Buffett says one of Berkshire Hathaway’s key advantages is its ability, as a conglomerate, to dispassionately invest capital in closely held and publicly traded companies across a range of industries. This kind of choice makes it easier for Berkshire to find fairly priced companies — to purchase in whole or in part — that are growing sales and earnings at high capital return rates. Additionally, Buffett doesn’t insist on operating control when looking for investing prospects — he’d rather own part of a great company than all of an average company. This gives Berkshire a flexibility advantage over companies that want control. Buffett also notes how easy it is for Berkshire to internally shift capital from a “cash cow” subsidiary that can’t invest retained earnings at attractive returns to a growing subsidiary that can.

Berkshire’s flexibility in deploying capital allows it to continue growing despite large sales and a large market capitalization. Most companies can’t invest capital in such a varied way: they operate in one business and one industry, resulting in fewer acquisition choices and fewer ways to shift money around internally. Limited choice often causes a company’s management to invest capital poorly, either by (1) expanding an existing, low capital return business or (2) making a controlling acquisition at a premium price.

Berkshire benefits not just from the varied ways it deploys capital, but from the large capital amounts it has to deploy. The company invests equity capital in the form of earnings generated by its subsidiaries, in addition to debt capital in the form of insurance float generated by subsidiaries like GEICO. Insurance float is the up-front premium money insurers hold/invest until these monies are paid out in claims. Berkshire invests float in attractively priced equities generating high capital returns. Float is a debt liability on the balance sheet, but Buffett believes this is a mischaracterization: he views Berkshire’s float as a costless, revolving fund — which Berkshire can invest in attractive equities — whereby claim payouts are continually replenished by insurance premiums. Through the years Berkshire’s insurance float has steadily grown, giving the company more and more money to invest. Buffett notes that returns from invested float are then augmented or reduced by underwriting profits or losses. When insurance premiums exceed expenses and eventual losses there’s an underwriting profit. When expenses and eventual losses exceed premiums there’s an underwriting loss. In most years Berkshire’s insurance subsidiaries have generated an underwriting profit. 

Companies shifting from growth to maturity often have trouble adjusting their capital allocation: they retain earnings for low return projects or acquisitions instead of distributing this money to shareholders through dividends or share repurchases. It takes managerial discipline for a company to forgo low return investments, even when these investments generate additional sales, earnings, and earnings per share. Low return investments waste retained earnings because shareholders could invest this money elsewhere at higher returns.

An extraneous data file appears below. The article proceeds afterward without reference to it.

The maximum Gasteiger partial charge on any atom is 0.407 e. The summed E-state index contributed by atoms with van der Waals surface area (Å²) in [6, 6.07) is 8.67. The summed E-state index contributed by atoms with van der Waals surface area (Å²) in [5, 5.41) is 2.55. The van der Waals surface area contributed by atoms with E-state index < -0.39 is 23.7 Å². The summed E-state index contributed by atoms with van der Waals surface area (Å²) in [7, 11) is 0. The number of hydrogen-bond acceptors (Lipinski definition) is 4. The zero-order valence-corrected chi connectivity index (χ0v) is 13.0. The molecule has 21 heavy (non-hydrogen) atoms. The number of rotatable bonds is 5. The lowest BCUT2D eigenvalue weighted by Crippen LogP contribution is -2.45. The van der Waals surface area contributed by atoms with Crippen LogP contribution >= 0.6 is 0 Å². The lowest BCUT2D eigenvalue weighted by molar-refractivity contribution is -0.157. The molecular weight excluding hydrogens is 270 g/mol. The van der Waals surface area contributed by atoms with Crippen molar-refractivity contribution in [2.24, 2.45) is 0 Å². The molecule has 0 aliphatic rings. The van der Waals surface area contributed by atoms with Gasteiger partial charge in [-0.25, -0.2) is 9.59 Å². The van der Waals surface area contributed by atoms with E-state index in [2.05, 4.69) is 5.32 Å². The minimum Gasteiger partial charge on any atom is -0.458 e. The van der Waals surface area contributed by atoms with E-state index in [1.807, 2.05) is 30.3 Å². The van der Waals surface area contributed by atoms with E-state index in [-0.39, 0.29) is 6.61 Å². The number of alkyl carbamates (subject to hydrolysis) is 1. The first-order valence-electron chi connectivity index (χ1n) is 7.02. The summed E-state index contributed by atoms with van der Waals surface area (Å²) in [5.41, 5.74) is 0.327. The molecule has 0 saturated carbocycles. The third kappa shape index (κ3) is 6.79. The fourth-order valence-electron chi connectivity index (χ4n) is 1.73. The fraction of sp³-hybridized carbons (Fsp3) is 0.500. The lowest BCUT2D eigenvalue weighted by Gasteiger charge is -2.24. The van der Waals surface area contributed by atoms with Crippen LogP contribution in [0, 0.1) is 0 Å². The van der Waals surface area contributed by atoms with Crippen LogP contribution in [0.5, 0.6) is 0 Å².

Poor capital allocation, industry competition, technological disruption, and business model disruption all cause declining returns and regression to industry mean returns. A company can delay and sometimes prevent declining capital returns through (1) shareholder-friendly capital allocation and (2) unique activities/strategy a la Michael Porter (e.g., Apple and Southwest Airlines). 

Buffett notes that shareholders of companies that allocate capital poorly actually pay twice: once via the earnings retained and invested by management at low returns, and once via the lower market value assigned to companies that behave this way. Smart capital allocation, whether it’s repurchasing shares at appropriate times or retaining earnings at appropriate times, may be the best quantitative indication of good management.

The author is not an investment advisor or CFA and readers should consult an investment advisor before buying or selling any publicly traded stock. The views expressed in this article are the author's personal opinions and should not be construed as investment advice.

Forecasting, Breaking Questions Down, and Probabilities

I'm currently reading Superforecasters by Philip E. Tetlock and Dan Gardner (Crown Publishers, 2015). The book addresses how to improve forecasting accuracy. Two ways to do this are: (1) breaking difficult questions or predictions down into parts that can be answered or predicted more easily; and (2) assigning specific probabilities to different possible outcomes rather than simply defaulting to yes, no, or maybe (few people take time to think in terms of specific probabilities). Id.

If you're an investor these are helpful concepts to keep in mind. So an investor in Apple might have difficulty answering a question like "will Apple's earnings grow or at least stay flat over the next three to five years?", but this question becomes easier if you break it into parts:

  1. Will earnings from iPhone sales in the United States grow or at least stay flat over this time?
  2. Will earnings from iPhone sales in China grow or at least stay flat over this time?
  3. Will earnings from iPhone sales in India grow or at least stay flat over this time?
  4. Will earnings from iPhone sales in Brazil grow or at least stay flat over this time?
  5. Will collective earnings from iPad sales, Macs, and Apple Watches grow or at least stay flat over this time?
  6. Will Apple move downmarket as necessary to grow earnings in China, India, and Brazil? 

And so on . . .

You then assign a probability to each of these question subparts, digging for information that allows you to be as specific and granular as possible (e.g., a 63% estimate is better than a 60% or 70% estimate). 

Applying Superforecasters, Warren Buffett and Charlie Munger seem to follow a concentrated portfolio strategy so that they can carefully weigh the probability that each investment will succeed, thereby improving forecasting accuracy. This strategy would be impractical if Buffett and Munger diversified through a wide array of stocks -- too many holdings would make it difficult for them to carefully weigh each investment's probability of success, thereby hurting forecasting accuracy. This all dovetails with Buffett's famous quote that he'd rather be "certain of a good result [a high probability event] than hopeful of a great one [a 50/50 chance or worse]."

The author owns stock shares of Apple and Berkshire Hathaway.